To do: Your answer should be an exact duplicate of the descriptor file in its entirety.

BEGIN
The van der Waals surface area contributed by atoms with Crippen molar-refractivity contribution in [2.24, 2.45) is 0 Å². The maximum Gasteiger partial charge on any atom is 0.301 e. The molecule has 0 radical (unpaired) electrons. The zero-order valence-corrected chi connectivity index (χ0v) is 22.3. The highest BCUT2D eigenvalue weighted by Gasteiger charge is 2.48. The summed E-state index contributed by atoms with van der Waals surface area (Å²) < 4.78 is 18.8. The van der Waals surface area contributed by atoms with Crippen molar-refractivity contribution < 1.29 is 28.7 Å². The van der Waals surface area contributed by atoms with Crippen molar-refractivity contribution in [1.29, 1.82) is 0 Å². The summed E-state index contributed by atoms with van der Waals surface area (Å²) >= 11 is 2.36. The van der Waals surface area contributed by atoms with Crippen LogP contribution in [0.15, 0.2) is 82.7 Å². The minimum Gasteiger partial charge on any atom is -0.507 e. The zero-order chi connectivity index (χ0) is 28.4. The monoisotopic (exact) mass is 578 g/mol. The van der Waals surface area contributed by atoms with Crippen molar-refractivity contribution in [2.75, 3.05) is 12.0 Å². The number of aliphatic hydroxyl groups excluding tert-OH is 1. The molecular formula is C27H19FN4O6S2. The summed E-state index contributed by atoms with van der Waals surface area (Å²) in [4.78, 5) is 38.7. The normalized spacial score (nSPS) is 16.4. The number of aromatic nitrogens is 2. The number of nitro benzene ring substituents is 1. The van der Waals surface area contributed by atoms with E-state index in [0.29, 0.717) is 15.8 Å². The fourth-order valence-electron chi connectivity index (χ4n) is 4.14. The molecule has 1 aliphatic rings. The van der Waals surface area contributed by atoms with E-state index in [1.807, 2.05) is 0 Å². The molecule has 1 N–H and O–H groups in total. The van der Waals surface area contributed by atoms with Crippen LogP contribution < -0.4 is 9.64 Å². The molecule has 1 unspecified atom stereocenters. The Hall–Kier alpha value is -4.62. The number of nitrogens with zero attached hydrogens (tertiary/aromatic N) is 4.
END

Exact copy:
The van der Waals surface area contributed by atoms with Crippen molar-refractivity contribution in [2.24, 2.45) is 0 Å². The maximum Gasteiger partial charge on any atom is 0.301 e. The molecule has 0 radical (unpaired) electrons. The zero-order valence-corrected chi connectivity index (χ0v) is 22.3. The highest BCUT2D eigenvalue weighted by Gasteiger charge is 2.48. The summed E-state index contributed by atoms with van der Waals surface area (Å²) < 4.78 is 18.8. The van der Waals surface area contributed by atoms with Crippen molar-refractivity contribution < 1.29 is 28.7 Å². The van der Waals surface area contributed by atoms with Crippen molar-refractivity contribution in [1.29, 1.82) is 0 Å². The summed E-state index contributed by atoms with van der Waals surface area (Å²) >= 11 is 2.36. The van der Waals surface area contributed by atoms with Crippen LogP contribution in [0.15, 0.2) is 82.7 Å². The minimum Gasteiger partial charge on any atom is -0.507 e. The zero-order chi connectivity index (χ0) is 28.4. The monoisotopic (exact) mass is 578 g/mol. The van der Waals surface area contributed by atoms with Crippen molar-refractivity contribution in [2.75, 3.05) is 12.0 Å². The number of aliphatic hydroxyl groups excluding tert-OH is 1. The molecular formula is C27H19FN4O6S2. The summed E-state index contributed by atoms with van der Waals surface area (Å²) in [4.78, 5) is 38.7. The normalized spacial score (nSPS) is 16.4. The number of aromatic nitrogens is 2. The number of nitro benzene ring substituents is 1. The van der Waals surface area contributed by atoms with E-state index in [0.29, 0.717) is 15.8 Å². The fourth-order valence-electron chi connectivity index (χ4n) is 4.14. The molecule has 1 aliphatic rings. The van der Waals surface area contributed by atoms with E-state index in [1.807, 2.05) is 0 Å². The molecule has 1 N–H and O–H groups in total. The van der Waals surface area contributed by atoms with Crippen LogP contribution < -0.4 is 9.64 Å². The molecule has 1 unspecified atom stereocenters. The Hall–Kier alpha value is -4.62. The number of nitrogens with zero attached hydrogens (tertiary/aromatic N) is 4.